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RE: So, what's left?

From: David Wagner <dwagner@kevric.com>
Date: Mon, 24 Jan 2000 15:15:06 -0600
Message-ID: <C9B23C6D1899D21188F600C00D009F8606ED95@KEVRICSA1>
To: "'www-html@w3.org'" <www-html@w3.org>
Ah, It took some digging, but I finally found the XHTML 1.1 working draft.  I 
apologize I misunderstood the comments here, and missed the coninuing existance 
of <applet>.  As a developer, I usually find simpler systems are more flexible 
and robust than complicated ones, and they tend to have longer lives.  (ASCII 
is still around, and in use right here.)  I liked the idea of <object> being a 
generic container for 'stuff it is not reasonable to markup in this document', 
and especially enjoyed the method of nesting various formats of the same object 
so the UA can find a displayable one.  If the item is that important to 
understanding the document, I will create the different versions needed so 
every browser will display something appropriate.  (I always wondered why <img> 
is an empty element with an alt attribute, rather than an element whose content 
is rendered if the UA cannot display it, thus allowing the use of the 
one-thousand words the picture is worth, or such methods as eclosing ASCII art 
in a <pre> element within the <img> element, to approximate a critical 
diagram.)

This same method can be readily applied to the various devices, media, and 
accessiblility needs proliferating.  To continue the previous image example, if 
I really want to reach everyone, the UA should be able to choose among a vector 
drawing for hires projectors and other capable devices, high and low-resolution 
images (depending on user prefs of quality vs. speed), an audio file describing 
the image for those who can't see the image but do have the bandwidth, a 
monocolored small bitmap for handhelds, a hires grayscale image or vector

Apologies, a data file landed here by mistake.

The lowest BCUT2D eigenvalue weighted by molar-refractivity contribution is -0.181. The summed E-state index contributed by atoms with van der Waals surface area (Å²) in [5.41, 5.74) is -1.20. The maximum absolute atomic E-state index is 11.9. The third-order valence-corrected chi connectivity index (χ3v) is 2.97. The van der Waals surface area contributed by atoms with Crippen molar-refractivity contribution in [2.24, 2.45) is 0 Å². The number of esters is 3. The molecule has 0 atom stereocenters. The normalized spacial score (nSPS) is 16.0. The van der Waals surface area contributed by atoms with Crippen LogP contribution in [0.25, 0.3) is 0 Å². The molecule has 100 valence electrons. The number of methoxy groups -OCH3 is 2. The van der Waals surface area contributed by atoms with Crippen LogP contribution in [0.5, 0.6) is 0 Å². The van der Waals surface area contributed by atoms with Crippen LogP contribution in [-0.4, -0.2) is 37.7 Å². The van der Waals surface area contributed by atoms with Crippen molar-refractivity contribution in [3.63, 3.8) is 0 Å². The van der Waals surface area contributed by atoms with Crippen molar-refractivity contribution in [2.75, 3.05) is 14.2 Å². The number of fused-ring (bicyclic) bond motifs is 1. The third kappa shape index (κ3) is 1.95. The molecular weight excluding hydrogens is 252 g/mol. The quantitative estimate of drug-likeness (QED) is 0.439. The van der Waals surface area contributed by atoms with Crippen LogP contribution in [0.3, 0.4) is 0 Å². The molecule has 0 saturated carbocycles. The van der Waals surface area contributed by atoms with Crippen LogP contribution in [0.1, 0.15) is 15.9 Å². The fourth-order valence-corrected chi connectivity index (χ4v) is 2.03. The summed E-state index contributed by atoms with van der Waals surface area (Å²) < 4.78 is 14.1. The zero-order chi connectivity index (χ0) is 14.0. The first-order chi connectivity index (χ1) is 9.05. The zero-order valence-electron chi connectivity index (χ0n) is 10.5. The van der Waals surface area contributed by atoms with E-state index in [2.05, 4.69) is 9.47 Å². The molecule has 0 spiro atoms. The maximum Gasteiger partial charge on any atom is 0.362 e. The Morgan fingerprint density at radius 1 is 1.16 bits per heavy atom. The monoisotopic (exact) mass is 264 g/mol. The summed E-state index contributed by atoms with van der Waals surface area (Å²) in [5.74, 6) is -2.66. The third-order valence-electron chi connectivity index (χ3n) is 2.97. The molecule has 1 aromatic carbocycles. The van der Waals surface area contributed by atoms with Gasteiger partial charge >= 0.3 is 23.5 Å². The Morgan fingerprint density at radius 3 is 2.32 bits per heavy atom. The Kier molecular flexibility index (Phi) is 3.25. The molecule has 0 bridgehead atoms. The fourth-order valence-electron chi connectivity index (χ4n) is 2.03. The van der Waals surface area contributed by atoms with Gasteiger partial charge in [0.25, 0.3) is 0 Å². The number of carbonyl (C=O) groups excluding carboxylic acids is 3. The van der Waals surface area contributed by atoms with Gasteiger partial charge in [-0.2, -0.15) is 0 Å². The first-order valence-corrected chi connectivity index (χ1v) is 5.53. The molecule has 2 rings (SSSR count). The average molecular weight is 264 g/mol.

drawing for black and white printing, and so on.

I realize this overlaps somewhat with stylistic issues, but if there is no 
method in the markup language to get the resource required for a particular 
medium and user preference, all the style in the world won't display it, and my 
message will remain locked in a well-formed strictly-compliant lint-free 
container.

I suppose my only recourse is server-side, to develop XSLT files to generate as 
many versions of a document as necessary.  This is less elegant, and will have 
to be done carefully to avoid the kind of proxy problems the W3C has 
encountered with its browser-sensitive stylesheet delivery.

I like to keep up with standards development so I know things like this as far 
in advance as possible.  Much of the work I'm doing now won't hit publication 
(on the web and CD-ROM) for a year or two.  Though I have been leaning toward 
using nested-objects for client-side multimedia selection, I now know it's 
safest to go with server-side customization, though getting these publications 
working from a CD-ROM will be a bit more complicated.

I do appreciate the discussion on this list.  My success depends in part on 
where the standards are headed, and I just hate to redevelop the same old 
content over and over again. (Though it does pay the bills. ;)

-David
Received on Monday, 24 January 2000 16:19:18 GMT

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